Technique Tip Tuesday:
Power of the plié Improve the height and landing of your jumps!
by Lynn Bobzin
Have you heard of Sir Isaac Newton’s Laws of Motion? The famous scientist’s Third Law of Motion states that every action will have a reaction that is both equal and opposite to the original action. Think about it this way: We know that if a dancer jumps into the air, they are going to come back down the same way and land on the ground. Thank gravity! This is the basic principle of the popular proverb, “what goes up must come down.” This physics is active even in a simple action like a jump.
What does physics have to do with dance or jumps?
The answer is everything. Dance is an art form that requires physical motion in real time. Movement is physics! It is through acceleration and deceleration, force, momentum, gravity…and Newton’s Third Law that we are able to dance. Jumping into the air means coming back down, simple and automatic. The trickier bit can be taking off in a way that maximizes the power of your jump. Many dancers underestimate the power of a simple plié and how much it can increase the height of a jump.
If you want to gain air time, you must think about Newton’s Third Law a little backwards every time you jump. To take off into the air, you must go down to go up. Therefore, you need your plié! Increasing the depth of your plié and the amount of force you use to push off the floor will help aid in jump height. Practicing proper pliés both in and out of class will help strengthen crucial leg muscles needed for more powerful jumps.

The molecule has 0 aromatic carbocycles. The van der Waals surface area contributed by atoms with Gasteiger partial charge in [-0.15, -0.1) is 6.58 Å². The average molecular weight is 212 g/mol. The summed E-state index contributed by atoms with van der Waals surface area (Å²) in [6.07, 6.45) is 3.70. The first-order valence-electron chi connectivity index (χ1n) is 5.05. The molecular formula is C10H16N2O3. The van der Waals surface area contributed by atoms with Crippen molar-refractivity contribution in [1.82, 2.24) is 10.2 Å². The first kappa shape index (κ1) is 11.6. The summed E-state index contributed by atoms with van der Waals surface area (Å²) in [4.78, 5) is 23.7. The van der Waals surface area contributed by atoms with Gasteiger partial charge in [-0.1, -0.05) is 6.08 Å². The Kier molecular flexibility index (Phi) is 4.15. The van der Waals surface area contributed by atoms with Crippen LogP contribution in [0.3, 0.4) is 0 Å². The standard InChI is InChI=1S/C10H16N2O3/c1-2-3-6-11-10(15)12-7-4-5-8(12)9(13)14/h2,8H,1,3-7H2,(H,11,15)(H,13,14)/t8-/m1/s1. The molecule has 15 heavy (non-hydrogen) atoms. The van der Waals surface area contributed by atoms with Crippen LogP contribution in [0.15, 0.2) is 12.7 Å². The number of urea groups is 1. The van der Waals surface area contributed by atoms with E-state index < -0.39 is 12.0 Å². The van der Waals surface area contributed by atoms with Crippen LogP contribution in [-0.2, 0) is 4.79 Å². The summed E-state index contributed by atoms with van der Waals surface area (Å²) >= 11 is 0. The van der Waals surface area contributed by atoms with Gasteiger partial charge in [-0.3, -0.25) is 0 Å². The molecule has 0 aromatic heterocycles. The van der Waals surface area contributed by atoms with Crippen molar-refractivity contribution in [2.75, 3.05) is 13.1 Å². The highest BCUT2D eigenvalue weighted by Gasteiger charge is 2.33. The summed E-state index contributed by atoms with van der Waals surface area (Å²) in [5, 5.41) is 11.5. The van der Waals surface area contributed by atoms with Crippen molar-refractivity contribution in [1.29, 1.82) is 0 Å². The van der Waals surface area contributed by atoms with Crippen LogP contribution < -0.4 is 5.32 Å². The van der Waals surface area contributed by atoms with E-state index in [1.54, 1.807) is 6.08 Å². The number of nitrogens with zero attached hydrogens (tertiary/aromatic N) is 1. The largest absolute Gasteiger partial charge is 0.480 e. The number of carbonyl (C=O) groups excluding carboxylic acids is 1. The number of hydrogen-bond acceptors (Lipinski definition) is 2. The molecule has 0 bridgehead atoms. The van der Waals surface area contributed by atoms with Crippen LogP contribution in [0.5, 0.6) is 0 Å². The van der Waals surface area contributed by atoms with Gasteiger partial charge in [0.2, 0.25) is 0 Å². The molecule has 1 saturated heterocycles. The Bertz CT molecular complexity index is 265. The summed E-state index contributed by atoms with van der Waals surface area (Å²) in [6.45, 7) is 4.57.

Pay attention to your plié
Proper positioning and alignment in your pliés will also help the accuracy and balance of your jumps during takeoffs and landings. When practicing your plié, keep your heels grounded and your knees straight over your second and third toes. Your legs should resemble a diamond shape when open, with your shoulders stacked evenly over your hips. Think of your belly lifting in and upwards like an ice cream scooper at the same time your tailbone drops down, drawing an imaginary line down through your heels.
The most supportive and cushioned way of landing a jump is to articulate through the foot, and, you guessed it, to plié through the landing! Land toes first, then ball, then heel. Picture rolling smoothly through the sole of the foot. Begin your plié once your feet contact the floor.
- Continue to work on your turnout and stretch your calves regularly to increase the depths of your plié.
- A strong core will help keep posture and alignment correct in pliés and jumps.
- Make sure you breathe! Holding your breath during jumps will create tension in your upper back and shoulders which makes you stiffer and heavier.
- Strengthen your ankles and feet to improve the articulation and softness of your landing. Practice pointing, flexing, ankle circles, and of course practicing those relevés!
- Jump through the top of your head! Visualize a string running through the top of your head down the center of your body and between your heels. Every time you jump into the air, imagine someone pulling up on the string.
- Push the floor away with your feet. Imagine your feet are small rocket ships. When you launch into the air, shoot off the ground through the tips of your toes.